At, Supreme Court of India
By, HON'BLE JUSTICE A. ALAGIRISWAMI
A. Alagiriswami, J.
These appeals are against the awards of the Third Industrial Tribunal of West Bengal in the matter of the bonus payable for the years 1957-58 and 1958-59, in respect of two companies, National Iron and Steel Co. Ltd. and Britannia Building & Iron Co. Ltd., to their workmen. The reference in these cases was made on February 8, 1960. The common issues referred were as follows
1. Whether 1 1/2 months' wages paid by company before the Puja in 1958 should be regarded as customary and/ or profit bonus for the year 1957-58 ? Are the workers entitled to any additional customary and/or profit bonus for that year ?
2. Are the workers entitled to any customary and/or profit bonus for the year 1958-59 ?
The award in the cases of both the companies was given on February 9, 1968. We may incidentally refer to another award made by the same Tribunal in Britannia Building & Iron company's case dated July 12, 1963, in respect of the bonus payable on the eve of Durga Puja of 1959, in respect of their workers. This reference was made on June 13, 1960. In the award earlier referred to the Tribunal directed that three and a half months' wages bonus should be paid to the workers of the two companies for both the years but in the other award dated July 12, 1963, the Tribunal had held that there was no available surplus and so the workmen would not be entitled to get any amount as bonus for the year ended March 31, 1959. This award was not referred to or taken into account in the second award but this relates only to the year 1958-59. It is not necessary to refer to the various points raised by Mr. Sinha on behalf of the appellants because we consider that this point along with another to which we shall refer presently necessitates that both the appeals should be allowed and the Tribunal should be directed to reconsider the whole question afresh.
2. One of the items which the Tribunal took into account in calculating the available surplus in the case of the National Iron & Steel Company was a sum of Rs. 26, 18, 000 as income from sales not included in the profit and loss account. This was based on the assumption that the evidence of Dr. J. N. Basu, who has been examined as D.W. 1, to the effect that 24.67 per cent of iron rods which he examined were underweight and 1.32 per cent of the rods overweight meant that the sale proceeds of 24.67 per cent of iron rods were not shown in the profit and loss account. The Tribunal seems to have considered that if 24.67% of the total production of the company were underweight then 24.67% of the total production of the company should be deemed not to have been brought into account. The Tribunal did not stop to consider the exact extent of deviation in weight of these underweight rods. We have in the paper book the report of Dr. Basu himself. It shows that the measurements of various rods for width as well as thickness were taken at various points and the deviation was sometimes plus and sometimes minus, but in no case was it more than one per cent (see page 264 of the paper book). The figures given at page 265 show that the percentage of deviation by weights was anywhere from 2 to 10.2 but cases of the latter kind are very few. So, what would be necessary to find out is the exact deficiency in weight, and if one were to go by the deficiency in the width and thickness, it seems doubtful whether the deficiency in weight would on the average be anything more than 1 or 2 percent. We are putting this in a very rough manner. But, that would make all the difference to the calculation of the available surplus. If the underweight is only 2% instead of 24.67% which the Tribunal took into account, the realisations from sales not included in the profit and loss account would become Rs. 2 lakhs instead of Rs. 26 lakhs which the Tribunal has taken into account. In this we are assuming that the saving as a result of sale of underweight rods were not brought into account. But, that may or may not be correct. We are purposely not going into the merits of the other contentions taken before us. We think, therefore, that it is necessary that the whole matter should be re-examined by the T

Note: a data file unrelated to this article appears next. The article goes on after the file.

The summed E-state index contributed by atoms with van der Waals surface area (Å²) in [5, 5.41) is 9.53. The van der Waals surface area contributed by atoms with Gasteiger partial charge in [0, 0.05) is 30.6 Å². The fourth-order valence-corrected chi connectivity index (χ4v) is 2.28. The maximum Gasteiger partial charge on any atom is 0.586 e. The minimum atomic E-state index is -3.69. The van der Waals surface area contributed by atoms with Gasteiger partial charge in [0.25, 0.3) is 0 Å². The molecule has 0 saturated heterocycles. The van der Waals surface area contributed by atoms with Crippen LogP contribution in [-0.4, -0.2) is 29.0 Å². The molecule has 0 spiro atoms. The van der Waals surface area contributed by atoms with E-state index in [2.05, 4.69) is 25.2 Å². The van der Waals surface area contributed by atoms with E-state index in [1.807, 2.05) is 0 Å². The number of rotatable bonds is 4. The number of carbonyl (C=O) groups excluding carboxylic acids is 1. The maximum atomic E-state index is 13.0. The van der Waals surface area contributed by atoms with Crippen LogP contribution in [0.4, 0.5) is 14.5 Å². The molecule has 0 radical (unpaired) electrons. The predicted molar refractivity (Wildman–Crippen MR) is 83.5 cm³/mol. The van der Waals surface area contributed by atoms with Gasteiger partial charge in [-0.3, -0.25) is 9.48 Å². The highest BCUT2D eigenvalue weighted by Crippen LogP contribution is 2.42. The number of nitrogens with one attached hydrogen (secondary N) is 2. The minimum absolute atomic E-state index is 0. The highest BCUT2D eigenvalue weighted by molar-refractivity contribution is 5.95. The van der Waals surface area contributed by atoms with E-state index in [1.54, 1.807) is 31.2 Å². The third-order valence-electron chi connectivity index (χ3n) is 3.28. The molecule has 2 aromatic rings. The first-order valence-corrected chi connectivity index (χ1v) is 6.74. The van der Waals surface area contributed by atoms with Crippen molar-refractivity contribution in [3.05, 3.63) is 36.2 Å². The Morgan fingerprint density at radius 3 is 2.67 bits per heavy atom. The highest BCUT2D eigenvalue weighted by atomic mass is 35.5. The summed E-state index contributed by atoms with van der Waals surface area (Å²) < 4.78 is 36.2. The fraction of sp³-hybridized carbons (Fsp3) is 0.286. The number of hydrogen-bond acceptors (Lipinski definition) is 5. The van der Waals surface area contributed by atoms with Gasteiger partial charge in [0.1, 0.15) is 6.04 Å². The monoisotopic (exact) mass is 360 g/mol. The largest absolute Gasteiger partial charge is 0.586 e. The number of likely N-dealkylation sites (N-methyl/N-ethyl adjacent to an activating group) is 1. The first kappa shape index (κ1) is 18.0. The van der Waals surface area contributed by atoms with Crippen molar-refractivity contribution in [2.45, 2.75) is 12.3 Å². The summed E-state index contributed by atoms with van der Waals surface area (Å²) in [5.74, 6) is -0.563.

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ribunal and a new award given. The parties are at liberty to adduce fresh evidence, oral and documentary. Unfortunately, the respondents have not appeared before us to be of any assistance. The Tribunal should issue notice to the respondents and afford them sufficient opportunity to place any further evidence which they may choose to place. As this is a very old matter, the Tribunal should try to dispose of this matter expeditiously. There will be no order as to costs.